Yesterday, in announcing a formal impeachment inquiry into Donald Trump—whatever that might mean different from what’s already been going on—House Speaker Nancy Pelosi began by citing what she called “a violation of the law.” Said violation is the refusal of the Trump administration to hand over the “whistleblower” report to Congress. “I can say with authority the Trump administration’s actions undermine both our national security and our intelligence and our protections of the whistleblowers, more than both,” the speaker declared. “This Thursday, the Acting Director of National Intelligence will appear before the House Intelligence Committee. At that time, he must turn over the whistleblower’s full complaint to the Committee. He will have to choose whether to break the law or honor his responsibility to the Constitution.”

An hour or two later came word that the White House is likely going to release the whistleblower statement to Congress by the end of the week. In other words, the threat (combined with a “sense of the Senate” resolution to which no Republican objected yesterday) shook the tree. Congress will get the report. And poof, one of the two reasons Pelosi gave for making the impeachment inquiry formal will no longer be operative.

Now, if the report is incredibly damaging, of course, this is a distinction without a difference. In that case it will be a crucial piece of circumstantial support for the second and more dangerous allegation for Trump, which is that he used the powers of the presidency to compel a third party in another country to go after a political rival. And surely that is what the report itself infers, otherwise we wouldn’t be at this point today.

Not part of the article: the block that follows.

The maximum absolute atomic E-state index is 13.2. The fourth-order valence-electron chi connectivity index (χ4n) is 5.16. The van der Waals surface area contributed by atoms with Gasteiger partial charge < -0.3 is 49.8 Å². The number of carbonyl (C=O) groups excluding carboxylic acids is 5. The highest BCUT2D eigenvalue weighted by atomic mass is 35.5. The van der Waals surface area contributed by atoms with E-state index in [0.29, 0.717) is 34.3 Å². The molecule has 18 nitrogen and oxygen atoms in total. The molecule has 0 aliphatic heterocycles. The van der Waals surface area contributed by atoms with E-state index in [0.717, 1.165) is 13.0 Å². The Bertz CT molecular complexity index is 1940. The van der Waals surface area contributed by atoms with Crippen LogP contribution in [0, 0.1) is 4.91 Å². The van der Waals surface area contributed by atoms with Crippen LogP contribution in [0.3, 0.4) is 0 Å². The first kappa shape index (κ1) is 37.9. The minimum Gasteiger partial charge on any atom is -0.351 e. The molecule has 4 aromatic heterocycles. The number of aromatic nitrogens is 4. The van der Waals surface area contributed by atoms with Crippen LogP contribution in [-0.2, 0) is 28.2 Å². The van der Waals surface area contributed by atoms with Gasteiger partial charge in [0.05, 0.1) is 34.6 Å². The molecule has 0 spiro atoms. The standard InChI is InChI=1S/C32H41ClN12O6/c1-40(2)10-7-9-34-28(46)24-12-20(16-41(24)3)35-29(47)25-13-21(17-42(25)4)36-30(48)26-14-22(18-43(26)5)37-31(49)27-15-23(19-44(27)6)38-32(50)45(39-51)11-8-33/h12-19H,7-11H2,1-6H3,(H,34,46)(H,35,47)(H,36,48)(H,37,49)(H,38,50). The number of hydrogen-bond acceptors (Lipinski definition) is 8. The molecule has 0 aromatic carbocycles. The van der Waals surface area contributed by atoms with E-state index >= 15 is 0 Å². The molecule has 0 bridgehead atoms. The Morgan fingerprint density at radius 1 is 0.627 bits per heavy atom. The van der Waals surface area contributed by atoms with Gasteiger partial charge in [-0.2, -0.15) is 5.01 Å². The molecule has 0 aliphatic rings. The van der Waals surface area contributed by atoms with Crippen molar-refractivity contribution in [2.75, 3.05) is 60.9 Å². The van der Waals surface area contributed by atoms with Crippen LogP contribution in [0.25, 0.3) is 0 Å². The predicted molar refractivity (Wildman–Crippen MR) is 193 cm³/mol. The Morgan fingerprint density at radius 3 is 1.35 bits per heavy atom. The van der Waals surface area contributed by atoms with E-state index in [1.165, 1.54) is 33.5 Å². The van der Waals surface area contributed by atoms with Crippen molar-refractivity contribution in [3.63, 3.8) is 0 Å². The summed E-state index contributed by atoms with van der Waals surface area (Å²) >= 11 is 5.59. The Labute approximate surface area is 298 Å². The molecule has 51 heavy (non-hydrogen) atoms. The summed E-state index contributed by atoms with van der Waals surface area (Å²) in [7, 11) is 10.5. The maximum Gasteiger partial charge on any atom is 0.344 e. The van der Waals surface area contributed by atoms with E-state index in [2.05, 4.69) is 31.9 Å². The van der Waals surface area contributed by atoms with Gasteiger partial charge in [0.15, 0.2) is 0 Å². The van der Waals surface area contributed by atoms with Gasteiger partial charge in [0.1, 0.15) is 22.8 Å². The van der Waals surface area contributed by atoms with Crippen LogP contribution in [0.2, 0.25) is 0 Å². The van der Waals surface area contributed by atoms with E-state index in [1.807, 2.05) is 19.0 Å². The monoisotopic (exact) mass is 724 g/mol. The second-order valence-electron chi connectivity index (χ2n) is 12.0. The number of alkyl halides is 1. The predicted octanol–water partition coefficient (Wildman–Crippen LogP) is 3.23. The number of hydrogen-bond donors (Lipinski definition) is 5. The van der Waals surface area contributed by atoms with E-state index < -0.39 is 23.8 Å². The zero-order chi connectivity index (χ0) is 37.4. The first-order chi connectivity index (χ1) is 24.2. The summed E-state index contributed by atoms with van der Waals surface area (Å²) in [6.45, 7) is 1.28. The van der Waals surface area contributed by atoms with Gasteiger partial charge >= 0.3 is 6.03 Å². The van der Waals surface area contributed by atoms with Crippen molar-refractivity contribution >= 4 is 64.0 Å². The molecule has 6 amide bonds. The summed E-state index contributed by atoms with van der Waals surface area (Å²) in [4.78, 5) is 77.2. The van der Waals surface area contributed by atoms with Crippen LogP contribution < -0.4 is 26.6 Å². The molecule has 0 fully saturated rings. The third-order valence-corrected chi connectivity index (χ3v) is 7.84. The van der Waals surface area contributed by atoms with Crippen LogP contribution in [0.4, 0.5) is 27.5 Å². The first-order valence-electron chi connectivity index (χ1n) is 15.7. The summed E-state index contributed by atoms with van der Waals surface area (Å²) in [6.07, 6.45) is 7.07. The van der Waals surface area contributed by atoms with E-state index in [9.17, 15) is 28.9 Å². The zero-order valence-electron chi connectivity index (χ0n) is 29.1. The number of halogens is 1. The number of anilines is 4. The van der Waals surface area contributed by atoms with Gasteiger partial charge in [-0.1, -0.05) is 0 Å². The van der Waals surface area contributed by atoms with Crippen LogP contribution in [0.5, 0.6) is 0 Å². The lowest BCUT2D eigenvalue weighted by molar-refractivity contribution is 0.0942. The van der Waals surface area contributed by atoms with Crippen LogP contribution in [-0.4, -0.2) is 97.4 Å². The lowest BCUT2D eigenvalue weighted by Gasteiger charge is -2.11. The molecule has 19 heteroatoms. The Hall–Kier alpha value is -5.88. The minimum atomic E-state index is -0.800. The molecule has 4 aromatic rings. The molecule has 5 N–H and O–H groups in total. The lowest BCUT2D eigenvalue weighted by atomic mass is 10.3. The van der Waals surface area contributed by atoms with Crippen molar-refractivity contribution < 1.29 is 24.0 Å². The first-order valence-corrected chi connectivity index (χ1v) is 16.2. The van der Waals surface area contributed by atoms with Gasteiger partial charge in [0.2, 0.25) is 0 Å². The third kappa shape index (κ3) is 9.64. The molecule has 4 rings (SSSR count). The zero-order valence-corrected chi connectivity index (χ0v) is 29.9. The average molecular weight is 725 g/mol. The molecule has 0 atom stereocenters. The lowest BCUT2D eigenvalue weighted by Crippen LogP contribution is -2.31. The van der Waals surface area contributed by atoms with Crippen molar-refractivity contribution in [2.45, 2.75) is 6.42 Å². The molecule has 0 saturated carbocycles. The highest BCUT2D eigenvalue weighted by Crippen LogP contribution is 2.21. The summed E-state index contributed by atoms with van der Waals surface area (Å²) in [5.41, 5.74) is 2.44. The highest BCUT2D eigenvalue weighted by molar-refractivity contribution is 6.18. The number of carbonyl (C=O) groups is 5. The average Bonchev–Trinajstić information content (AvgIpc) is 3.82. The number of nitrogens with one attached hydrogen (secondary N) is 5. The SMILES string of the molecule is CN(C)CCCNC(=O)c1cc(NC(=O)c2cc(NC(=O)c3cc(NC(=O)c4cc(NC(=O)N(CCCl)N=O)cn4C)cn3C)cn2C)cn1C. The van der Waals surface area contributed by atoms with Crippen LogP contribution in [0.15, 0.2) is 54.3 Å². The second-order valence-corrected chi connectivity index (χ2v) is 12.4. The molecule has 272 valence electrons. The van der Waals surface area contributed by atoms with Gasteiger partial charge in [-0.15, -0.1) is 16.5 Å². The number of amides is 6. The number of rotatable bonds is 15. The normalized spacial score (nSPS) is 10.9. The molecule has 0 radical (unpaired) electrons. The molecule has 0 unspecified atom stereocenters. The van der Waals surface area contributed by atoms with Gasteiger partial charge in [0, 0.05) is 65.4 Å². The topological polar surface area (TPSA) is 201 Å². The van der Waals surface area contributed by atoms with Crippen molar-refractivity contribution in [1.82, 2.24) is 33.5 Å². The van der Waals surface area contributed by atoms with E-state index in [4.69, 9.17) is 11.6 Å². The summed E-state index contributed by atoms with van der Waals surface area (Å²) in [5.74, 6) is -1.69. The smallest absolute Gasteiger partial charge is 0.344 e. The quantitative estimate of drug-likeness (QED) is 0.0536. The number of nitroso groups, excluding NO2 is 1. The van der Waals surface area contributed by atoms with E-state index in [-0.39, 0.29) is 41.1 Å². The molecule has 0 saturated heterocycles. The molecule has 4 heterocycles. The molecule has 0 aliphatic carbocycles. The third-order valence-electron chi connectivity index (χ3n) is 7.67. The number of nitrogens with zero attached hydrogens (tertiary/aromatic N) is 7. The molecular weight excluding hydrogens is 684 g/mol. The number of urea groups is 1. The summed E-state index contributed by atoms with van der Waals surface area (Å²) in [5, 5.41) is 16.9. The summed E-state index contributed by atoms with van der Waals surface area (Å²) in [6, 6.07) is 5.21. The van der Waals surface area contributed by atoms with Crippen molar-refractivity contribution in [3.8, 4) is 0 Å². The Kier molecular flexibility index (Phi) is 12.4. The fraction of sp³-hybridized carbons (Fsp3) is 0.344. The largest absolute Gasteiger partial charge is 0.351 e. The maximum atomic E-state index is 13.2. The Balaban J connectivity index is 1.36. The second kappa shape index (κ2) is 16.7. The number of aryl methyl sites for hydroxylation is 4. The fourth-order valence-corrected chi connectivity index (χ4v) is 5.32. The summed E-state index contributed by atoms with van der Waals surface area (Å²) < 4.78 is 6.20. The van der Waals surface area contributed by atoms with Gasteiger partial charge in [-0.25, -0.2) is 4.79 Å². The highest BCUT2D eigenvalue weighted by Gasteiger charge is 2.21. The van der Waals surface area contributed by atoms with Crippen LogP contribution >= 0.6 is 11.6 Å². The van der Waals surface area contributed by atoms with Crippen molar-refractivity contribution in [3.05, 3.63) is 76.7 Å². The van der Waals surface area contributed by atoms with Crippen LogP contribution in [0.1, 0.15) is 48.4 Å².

But it matters what the evidence is that bolsters the contention. If, as at least one report suggests, the whistleblower did not in fact personally hear Trump on the phone call but was only relaying second-hand information, Congress will find itself trying to adjudicate the facts in a game of political telephone. And if the transcript, or whatever it is, of the phone call between the president and Ukraine’s Volodymyr Zelensky does not feature Trump saying “give me what I want or I’ll punish you,” Pelosi and the Democrats will find themselves on the defensive if they argue that it is meet and proper to vote to remove a president from office for a series of thought associations.

All of this may suggest a deep imprudence on the part of Pelosi and the Democrats, insisting on taking impeachment to the next level before they actually know what is in the transcript and what the whistleblower report says.


The question here is what Pelosi already knows. By which I mean, maybe House Intelligence Committee chair Adam Schiff has been told what’s in the whistleblower report and has been protecting the whistleblower from possible leak charges by acting as though he doesn’t. (This would be akin to a journalist protecting a source.) And maybe he has conveyed that information to Vladi—I mean, to Pelosi, in a way that has broken down her reticence about impeachment and has led her to think it could now be a positive rather than a dangerous negative for her caucus.

This is rank speculation, but then, so is much of the commentary on this whole matter. Would Pelosi be so feckless as to undertake a move toward impeachment without knowing more than the information publicly available? Trump has said he talked to Zelensky about the matter, and at the very least, that seems indefensible. But indefensible and impeachable are not synonyms—and just as Trump was playing with fire by raising the conduct of Joe Biden’s son with Zelensky, Pelosi would be playing with fire if she has gone ahead in this way without knowing what the supporting documentation actually says. Which is why I wonder whether she does already know what the documents say.

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